Florida, the biggest prize among the five states holding presidential primaries Tuesday, rewarded Donald Trump over its own senator, Marco Rubio, and gave Democrat Hillary Clinton a huge victory over Bernie Sanders.
Trump easily beat Rubio, claiming victory on Twitter well before all of the state's polls closed. He addressed supporters at Mar-A-Lago in Palm Beach Tuesday night.
"Florida was so amazing," Trump said. "The fact is, we have to bring our party together. We have to bring it together. We have something happening that actually makes the Republican party probably the biggest political story anywhere in the world...Millions of people are coming in to vote. This was an example of it today."
Rubio waited until poll closing to concede and in the same speech dropped out of the race for the Republican nomination. As he congratulated Trump, his supporters booed loudly. Rubio responded, ``No! No! No!''
Rubio announced he was suspending his presidential campaign at a rally at Florida International University in Miami shortly after the results came in Tuesday night.
"While it is not God’s plan that I be president now or maybe ever, my campaign is suspended. I ask the American people not to give into the fear, do not give into the frustration," Rubio said.
Rubio thanked his supporters at the rally at Florida International University.
"There is nothing more you could have done. We all worked really hard," he said.
Trump, a New York businessman, ran strong among all income groups and was favored throughout Florida's diverse geography, drawing roughly even with Rubio on his South Florida home turf.
"To win in the states that we wanted and especially the margins– look, this is my second home, Florida. To win by that kind of number, it’s incredible," Trump said. "I want to congratulate Marco Rubio on having run a really tough campaign. He’s tough, he’s smart and he’s got a great future."
Democrats sided with Clinton in all areas of Florida, but Sanders got about almost three-fourths of the 18-29 age group and about half of voters who identified themselves as "very liberal." Clinton got two-thirds of women and more than three-quarters of the black vote.
"All of you today in the states that are holding contests you voted to breakdown the barriers that hold us all back. You voted for our tomorrow to be better than our yesterday….where everyone has a chance to live up to their potential," Clinton told supporters at a rally in West Palm Beach after her big wins Tuesday. “Our young people understand that they deserve a president that understands that when we invest in education we are investing in the future.”
Voters headed to the polls in South Florida earlier Tuesday to cast their ballots in the state's pivotal presidential primary.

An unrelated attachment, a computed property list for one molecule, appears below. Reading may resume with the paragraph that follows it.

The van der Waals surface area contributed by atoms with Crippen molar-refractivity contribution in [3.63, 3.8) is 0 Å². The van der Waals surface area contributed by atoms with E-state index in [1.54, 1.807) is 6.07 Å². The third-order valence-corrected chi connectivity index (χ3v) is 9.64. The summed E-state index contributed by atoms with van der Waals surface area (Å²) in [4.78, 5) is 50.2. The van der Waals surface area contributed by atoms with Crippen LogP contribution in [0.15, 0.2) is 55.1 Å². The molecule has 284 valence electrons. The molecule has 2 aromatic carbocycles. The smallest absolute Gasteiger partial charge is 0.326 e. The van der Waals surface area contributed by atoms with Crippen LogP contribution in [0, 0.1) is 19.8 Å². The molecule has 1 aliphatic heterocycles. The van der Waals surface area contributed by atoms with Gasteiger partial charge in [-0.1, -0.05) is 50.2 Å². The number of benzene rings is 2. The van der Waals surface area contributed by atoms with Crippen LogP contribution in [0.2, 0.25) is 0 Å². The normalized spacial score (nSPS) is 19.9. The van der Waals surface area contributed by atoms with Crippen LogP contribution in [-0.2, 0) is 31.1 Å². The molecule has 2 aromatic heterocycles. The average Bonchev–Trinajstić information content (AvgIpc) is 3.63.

If the campaign so far has been polarizing, chaotic and downright bizarre, voting in South Florida was mostly steady and boring, as it should be.
Polling locations opened at 7 a.m. with a few minor glitches reported in the state, though none affected anybody's ability to cast a ballot, state officials said. Florida is one of five states casting ballots Tuesday, joining Illinois, Missouri, Ohio and North Carolina.
The Sunshine State awarded 99 winner-take-all Republican delegates and 214 Democratic delegates were distributed proportionally. Floridians had already cast more than 2 million votes leading up to primary day.
The primary was crucial for Rubio's bid for the White House. Trump was leading in polls in the days before the vote.
While 14 Republicans were on the ballot, only Trump, Rubio, Texas Sen. Ted Cruz and Ohio Gov. John Kasich were still competing for the nomination.
Clinton was the heavy favorite over Sanders in polls leading up to Tuesday.
Florida polls closed at 7 p.m., but is split into two time zones, so early and absentee votes weren't released until 8 p.m. EDT. State officials said more than 1.2 million people cast absentee ballots and more than 869,000 cast ballots at early voting sites. Some of those, however, were independent and minor party voters who cast ballots in municipal elections.
The state has about 4.3 million Republicans and 4.6 million Democrats on active voter rolls. Another 3.2 million Floridians registered as independent or with minor parties can't vote in the primaries.
Earlier Tuesday, Florida election officials said Trump's name was not left off ballots in Jupiter despite a small number of voter complaints. Florida is a closed-primary state, which means only registered Republicans would get a ballot listing Trump and the other GOP candidates, officials said.
Palm Beach County Supervisor of Elections Susan Bucher said that independent voters can't vote in the primary. Bucher said Tuesday that some residents in Jupiter who were voting in municipal elections complained when they didn't see Trump's name on the ballot. Bucher said none of the other presidential candidates were listed on those ballots either.
"A lot of complaints from people saying my name is not on the ballot in various places in Florida," Trump wrote on Twitter Tuesday. "Hope this is false."
Florida's Secretary of State Ken Detzner sent out a statement reassuring voters that Trump had not been left off any presidential ballots.